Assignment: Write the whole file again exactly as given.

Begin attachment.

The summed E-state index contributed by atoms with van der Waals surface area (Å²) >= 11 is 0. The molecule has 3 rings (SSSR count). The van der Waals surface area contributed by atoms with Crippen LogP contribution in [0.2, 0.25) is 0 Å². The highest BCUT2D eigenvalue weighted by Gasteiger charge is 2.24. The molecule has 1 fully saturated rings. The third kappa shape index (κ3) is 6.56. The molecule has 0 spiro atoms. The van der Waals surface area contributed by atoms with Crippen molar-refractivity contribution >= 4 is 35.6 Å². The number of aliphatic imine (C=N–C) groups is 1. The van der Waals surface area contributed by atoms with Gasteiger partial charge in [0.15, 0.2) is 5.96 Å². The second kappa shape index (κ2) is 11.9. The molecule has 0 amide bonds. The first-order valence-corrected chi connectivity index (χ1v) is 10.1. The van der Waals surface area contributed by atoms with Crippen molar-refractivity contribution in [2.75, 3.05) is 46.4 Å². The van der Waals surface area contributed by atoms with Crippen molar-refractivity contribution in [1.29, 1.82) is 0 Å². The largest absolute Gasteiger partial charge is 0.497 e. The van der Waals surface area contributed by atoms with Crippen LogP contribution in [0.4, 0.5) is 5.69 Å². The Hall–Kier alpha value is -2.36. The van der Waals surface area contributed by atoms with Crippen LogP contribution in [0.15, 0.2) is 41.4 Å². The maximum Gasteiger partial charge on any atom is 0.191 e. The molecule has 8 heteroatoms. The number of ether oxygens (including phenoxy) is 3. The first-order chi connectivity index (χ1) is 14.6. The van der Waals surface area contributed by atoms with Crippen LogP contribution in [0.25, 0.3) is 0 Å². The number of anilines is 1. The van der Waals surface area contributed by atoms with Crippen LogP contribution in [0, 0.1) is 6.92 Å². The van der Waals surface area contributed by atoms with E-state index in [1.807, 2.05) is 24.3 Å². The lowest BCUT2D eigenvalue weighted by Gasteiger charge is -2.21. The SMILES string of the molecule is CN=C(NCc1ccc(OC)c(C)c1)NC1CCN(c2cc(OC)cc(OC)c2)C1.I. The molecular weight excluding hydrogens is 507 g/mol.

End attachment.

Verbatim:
The summed E-state index contributed by atoms with van der Waals surface area (Å²) >= 11 is 0. The molecule has 3 rings (SSSR count). The van der Waals surface area contributed by atoms with Crippen LogP contribution in [0.2, 0.25) is 0 Å². The highest BCUT2D eigenvalue weighted by Gasteiger charge is 2.24. The molecule has 1 fully saturated rings. The third kappa shape index (κ3) is 6.56. The molecule has 0 spiro atoms. The van der Waals surface area contributed by atoms with Crippen molar-refractivity contribution >= 4 is 35.6 Å². The number of aliphatic imine (C=N–C) groups is 1. The van der Waals surface area contributed by atoms with Gasteiger partial charge in [0.15, 0.2) is 5.96 Å². The second kappa shape index (κ2) is 11.9. The molecule has 0 amide bonds. The first-order valence-corrected chi connectivity index (χ1v) is 10.1. The van der Waals surface area contributed by atoms with Crippen molar-refractivity contribution in [2.75, 3.05) is 46.4 Å². The van der Waals surface area contributed by atoms with Crippen molar-refractivity contribution in [1.29, 1.82) is 0 Å². The largest absolute Gasteiger partial charge is 0.497 e. The van der Waals surface area contributed by atoms with Crippen LogP contribution in [0.4, 0.5) is 5.69 Å². The Hall–Kier alpha value is -2.36. The van der Waals surface area contributed by atoms with Crippen LogP contribution in [0.15, 0.2) is 41.4 Å². The maximum Gasteiger partial charge on any atom is 0.191 e. The molecule has 8 heteroatoms. The number of ether oxygens (including phenoxy) is 3. The first-order chi connectivity index (χ1) is 14.6. The van der Waals surface area contributed by atoms with Crippen LogP contribution in [0.25, 0.3) is 0 Å². The number of anilines is 1. The van der Waals surface area contributed by atoms with Crippen LogP contribution in [0, 0.1) is 6.92 Å². The van der Waals surface area contributed by atoms with E-state index in [1.807, 2.05) is 24.3 Å². The lowest BCUT2D eigenvalue weighted by Gasteiger charge is -2.21. The SMILES string of the molecule is CN=C(NCc1ccc(OC)c(C)c1)NC1CCN(c2cc(OC)cc(OC)c2)C1.I. The molecular weight excluding hydrogens is 507 g/mol.